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How to convert this one to a linear program:

if $x=1$ then $B=1$; otherwise, $B=0$.

If I use the Big M method: \begin{align}x&\ge1-M(1-B)\\x&\le1+M(1-B)\end{align}

A) with $B=1$: \begin{align}x&\ge1\\x&\le1\end{align} That is corresponding to $x=1$

B) with $B=0$: \begin{align}x&\ge1-M\\x&\le1+M\end{align} That is corresponding to any value of $x$ even $x=1$. How do I exclude $x=1$ when $B=0$?

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    $\begingroup$ What type of variable is $x$? $\endgroup$
    – RobPratt
    Commented Nov 25, 2022 at 18:20
  • $\begingroup$ If $x$ is continuous with constant bounds $-M \le x \le M$, see my answer here (take $b=1$, $L=-M$, and $U=M$): or.stackexchange.com/a/2632/500 $\endgroup$
    – RobPratt
    Commented Nov 25, 2022 at 18:46
  • $\begingroup$ Thanks! x is continuous $\endgroup$ Commented Nov 25, 2022 at 23:13
  • $\begingroup$ @RobPratt yes, it does. Thanks! $\endgroup$ Commented Nov 26, 2022 at 5:36

2 Answers 2

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I think the two constraints put in there, lead to the same thing, just change the sign of one of those and then add the two constraints, it will lead to $M \ge 0$. Assuming $x$ is continuous, then you need:
C1 = $B \ E \ [0,1] \ and \ z \le 0$: B is binary.
Choose U such that it's the upper bound for x
C2 = $Uz \le x$: z is <0 for x=99, z will remain <0 for x=-99 as U is larger than x and when x=1, z=0
C3 = $Uz+L(z-1) \ge (1-x)*(L-U)$: if x=1 z is forced to 0 due to C2, if x=99, z remains <0, if x=-99, z is again <0
C4 = $B \ge z+1$: z <0, B can be 0 but when z=0, B =1
and Choose $M \gt \lvert {x} \rvert+1$, $L$ is lower bound of $x$ and should be <0 and $U$ is upper bound of $x$ and >0

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  • $\begingroup$ x is continuous. Thanks for your trail of help, but that does not work. If x=0, then: C2 = M.B-M>=0: thus B=1 C3 = M.B-1<=M: thus, B is free. To satisfy C2 and C3, B will be 1. Thus your suggestion does not work. $\endgroup$ Commented Nov 26, 2022 at 1:09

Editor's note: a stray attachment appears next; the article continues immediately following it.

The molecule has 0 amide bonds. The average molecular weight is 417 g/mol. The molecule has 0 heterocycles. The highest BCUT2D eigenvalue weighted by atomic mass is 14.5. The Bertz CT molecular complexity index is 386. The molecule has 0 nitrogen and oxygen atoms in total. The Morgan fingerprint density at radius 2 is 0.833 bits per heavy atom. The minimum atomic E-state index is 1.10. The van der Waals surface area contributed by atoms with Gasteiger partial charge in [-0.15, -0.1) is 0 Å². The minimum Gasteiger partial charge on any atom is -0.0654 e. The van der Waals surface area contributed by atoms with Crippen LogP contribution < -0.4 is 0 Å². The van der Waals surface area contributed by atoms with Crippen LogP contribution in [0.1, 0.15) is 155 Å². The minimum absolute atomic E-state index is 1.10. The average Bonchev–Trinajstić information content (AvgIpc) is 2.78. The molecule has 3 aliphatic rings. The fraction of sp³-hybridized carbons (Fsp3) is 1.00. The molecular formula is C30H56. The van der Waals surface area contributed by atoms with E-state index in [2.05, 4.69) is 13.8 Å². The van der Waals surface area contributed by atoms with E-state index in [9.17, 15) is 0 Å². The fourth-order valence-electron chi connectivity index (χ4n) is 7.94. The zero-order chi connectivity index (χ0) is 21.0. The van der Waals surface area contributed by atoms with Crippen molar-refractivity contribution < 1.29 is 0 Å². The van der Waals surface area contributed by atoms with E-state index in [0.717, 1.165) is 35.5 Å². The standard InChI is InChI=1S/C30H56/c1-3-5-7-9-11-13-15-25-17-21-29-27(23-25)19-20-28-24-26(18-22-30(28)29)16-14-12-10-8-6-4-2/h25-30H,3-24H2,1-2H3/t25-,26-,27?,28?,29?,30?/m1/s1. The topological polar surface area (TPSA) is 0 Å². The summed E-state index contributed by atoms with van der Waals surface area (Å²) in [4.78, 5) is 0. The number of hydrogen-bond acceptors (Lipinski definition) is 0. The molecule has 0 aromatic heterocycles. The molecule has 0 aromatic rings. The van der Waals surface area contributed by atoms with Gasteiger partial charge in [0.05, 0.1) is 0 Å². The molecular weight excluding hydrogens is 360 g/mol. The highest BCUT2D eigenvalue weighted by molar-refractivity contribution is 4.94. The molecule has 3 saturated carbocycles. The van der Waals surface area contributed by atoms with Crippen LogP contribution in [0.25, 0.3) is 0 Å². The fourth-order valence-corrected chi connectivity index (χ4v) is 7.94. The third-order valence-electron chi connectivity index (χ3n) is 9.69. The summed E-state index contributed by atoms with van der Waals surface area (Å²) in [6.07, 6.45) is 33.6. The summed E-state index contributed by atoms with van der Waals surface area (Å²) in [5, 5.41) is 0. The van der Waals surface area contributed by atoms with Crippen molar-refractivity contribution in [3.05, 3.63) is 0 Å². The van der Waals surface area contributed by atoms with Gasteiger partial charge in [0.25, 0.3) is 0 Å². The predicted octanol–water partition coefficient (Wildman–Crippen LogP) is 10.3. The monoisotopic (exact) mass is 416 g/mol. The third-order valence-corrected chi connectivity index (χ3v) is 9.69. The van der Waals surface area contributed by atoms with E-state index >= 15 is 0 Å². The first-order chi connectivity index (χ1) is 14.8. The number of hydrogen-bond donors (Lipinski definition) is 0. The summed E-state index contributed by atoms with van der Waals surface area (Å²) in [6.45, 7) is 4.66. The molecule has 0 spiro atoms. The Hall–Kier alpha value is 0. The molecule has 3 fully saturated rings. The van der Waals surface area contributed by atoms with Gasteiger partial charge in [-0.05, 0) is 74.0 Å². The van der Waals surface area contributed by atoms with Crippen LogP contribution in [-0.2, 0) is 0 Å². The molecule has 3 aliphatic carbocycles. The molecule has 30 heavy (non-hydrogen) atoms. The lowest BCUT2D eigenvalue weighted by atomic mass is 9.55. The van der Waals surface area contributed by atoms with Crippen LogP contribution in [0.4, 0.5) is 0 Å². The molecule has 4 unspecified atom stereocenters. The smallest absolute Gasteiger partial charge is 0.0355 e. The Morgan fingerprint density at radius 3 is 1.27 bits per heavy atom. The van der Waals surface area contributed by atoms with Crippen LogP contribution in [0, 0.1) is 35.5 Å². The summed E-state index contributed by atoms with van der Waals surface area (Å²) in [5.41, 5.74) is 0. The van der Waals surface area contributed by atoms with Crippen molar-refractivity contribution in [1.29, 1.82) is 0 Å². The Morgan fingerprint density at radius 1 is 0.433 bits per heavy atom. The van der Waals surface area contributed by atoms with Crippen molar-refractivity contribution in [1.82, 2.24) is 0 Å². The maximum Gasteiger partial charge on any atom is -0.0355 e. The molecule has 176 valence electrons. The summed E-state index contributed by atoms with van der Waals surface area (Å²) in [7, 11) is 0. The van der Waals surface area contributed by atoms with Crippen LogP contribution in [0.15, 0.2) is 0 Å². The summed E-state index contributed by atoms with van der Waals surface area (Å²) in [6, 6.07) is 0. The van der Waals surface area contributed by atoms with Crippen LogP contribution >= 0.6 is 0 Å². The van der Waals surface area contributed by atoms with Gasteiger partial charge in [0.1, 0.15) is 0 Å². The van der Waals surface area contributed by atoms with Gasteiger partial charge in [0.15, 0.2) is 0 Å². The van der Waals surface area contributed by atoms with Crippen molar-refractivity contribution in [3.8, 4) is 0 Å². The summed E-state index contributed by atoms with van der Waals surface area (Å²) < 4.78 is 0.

• $\begingroup$ Now? Does it solve? $\endgroup$ Commented Nov 26, 2022 at 1:44
  • $\begingroup$ Sorry no let assume 0<=x<=10 C2: Uz<=x with x=1: 10z<=1 z<=0.1 and z<=0 does not mean z==0 $\endgroup$ Commented Nov 26, 2022 at 4:22
  • $\begingroup$ But look at c3, z=-0.1, would make it infeasible, so solver will choose to make it 0. $\endgroup$ Commented Nov 26, 2022 at 4:54
  • $\begingroup$ I will double-check and let you know. Thank you. $\endgroup$ Commented Nov 26, 2022 at 4:59
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if x and B both are binary then x+B>=2 should work. this contriant is satisfactory only under one condition that is both x and B should be 1. for every other condition the constraint will be voilated.

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    $\begingroup$ If $x$ and $B$ are both binary, then $x=B$ is instead the correct constraint. $\endgroup$
    – RobPratt
    Commented Nov 25, 2022 at 20:26
  • $\begingroup$ That means the only solution is when x=1, but the optimal solution can be zero. By the way, the x variable is continuous $\endgroup$ Commented Nov 26, 2022 at 0:39

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